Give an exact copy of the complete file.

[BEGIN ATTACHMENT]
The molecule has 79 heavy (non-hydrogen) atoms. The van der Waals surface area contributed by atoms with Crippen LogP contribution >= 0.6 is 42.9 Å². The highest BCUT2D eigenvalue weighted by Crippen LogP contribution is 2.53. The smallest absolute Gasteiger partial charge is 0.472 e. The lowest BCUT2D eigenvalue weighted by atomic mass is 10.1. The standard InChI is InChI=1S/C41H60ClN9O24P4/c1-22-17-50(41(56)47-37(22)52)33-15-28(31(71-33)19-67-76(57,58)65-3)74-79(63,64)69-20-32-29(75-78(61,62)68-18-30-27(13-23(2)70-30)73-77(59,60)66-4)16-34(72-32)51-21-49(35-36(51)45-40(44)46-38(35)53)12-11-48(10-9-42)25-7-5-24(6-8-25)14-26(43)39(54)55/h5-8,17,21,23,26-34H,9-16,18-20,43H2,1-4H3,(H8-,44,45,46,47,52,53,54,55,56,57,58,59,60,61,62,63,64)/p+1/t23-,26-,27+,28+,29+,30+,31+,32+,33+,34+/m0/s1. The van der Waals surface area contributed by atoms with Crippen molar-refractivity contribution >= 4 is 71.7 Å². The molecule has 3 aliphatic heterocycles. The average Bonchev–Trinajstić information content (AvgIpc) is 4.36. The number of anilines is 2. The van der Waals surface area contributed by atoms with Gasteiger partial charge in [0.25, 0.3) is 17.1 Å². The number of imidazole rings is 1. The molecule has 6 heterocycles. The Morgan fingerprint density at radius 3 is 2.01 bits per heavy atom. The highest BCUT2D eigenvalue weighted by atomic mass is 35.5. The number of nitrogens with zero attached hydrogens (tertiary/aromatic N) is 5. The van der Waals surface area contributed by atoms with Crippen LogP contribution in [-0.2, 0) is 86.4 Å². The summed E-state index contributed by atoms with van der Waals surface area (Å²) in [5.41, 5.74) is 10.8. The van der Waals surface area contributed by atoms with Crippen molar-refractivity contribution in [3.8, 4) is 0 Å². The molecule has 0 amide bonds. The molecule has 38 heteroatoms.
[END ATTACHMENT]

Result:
The molecule has 79 heavy (non-hydrogen) atoms. The van der Waals surface area contributed by atoms with Crippen LogP contribution >= 0.6 is 42.9 Å². The highest BCUT2D eigenvalue weighted by Crippen LogP contribution is 2.53. The smallest absolute Gasteiger partial charge is 0.472 e. The lowest BCUT2D eigenvalue weighted by atomic mass is 10.1. The standard InChI is InChI=1S/C41H60ClN9O24P4/c1-22-17-50(41(56)47-37(22)52)33-15-28(31(71-33)19-67-76(57,58)65-3)74-79(63,64)69-20-32-29(75-78(61,62)68-18-30-27(13-23(2)70-30)73-77(59,60)66-4)16-34(72-32)51-21-49(35-36(51)45-40(44)46-38(35)53)12-11-48(10-9-42)25-7-5-24(6-8-25)14-26(43)39(54)55/h5-8,17,21,23,26-34H,9-16,18-20,43H2,1-4H3,(H8-,44,45,46,47,52,53,54,55,56,57,58,59,60,61,62,63,64)/p+1/t23-,26-,27+,28+,29+,30+,31+,32+,33+,34+/m0/s1. The van der Waals surface area contributed by atoms with Crippen molar-refractivity contribution >= 4 is 71.7 Å². The molecule has 3 aliphatic heterocycles. The average Bonchev–Trinajstić information content (AvgIpc) is 4.36. The number of anilines is 2. The van der Waals surface area contributed by atoms with Gasteiger partial charge in [0.25, 0.3) is 17.1 Å². The number of imidazole rings is 1. The molecule has 6 heterocycles. The Morgan fingerprint density at radius 3 is 2.01 bits per heavy atom. The highest BCUT2D eigenvalue weighted by atomic mass is 35.5. The number of nitrogens with zero attached hydrogens (tertiary/aromatic N) is 5. The van der Waals surface area contributed by atoms with Crippen LogP contribution in [-0.2, 0) is 86.4 Å². The summed E-state index contributed by atoms with van der Waals surface area (Å²) in [5.41, 5.74) is 10.8. The van der Waals surface area contributed by atoms with Crippen molar-refractivity contribution in [3.8, 4) is 0 Å². The molecule has 0 amide bonds. The molecule has 38 heteroatoms.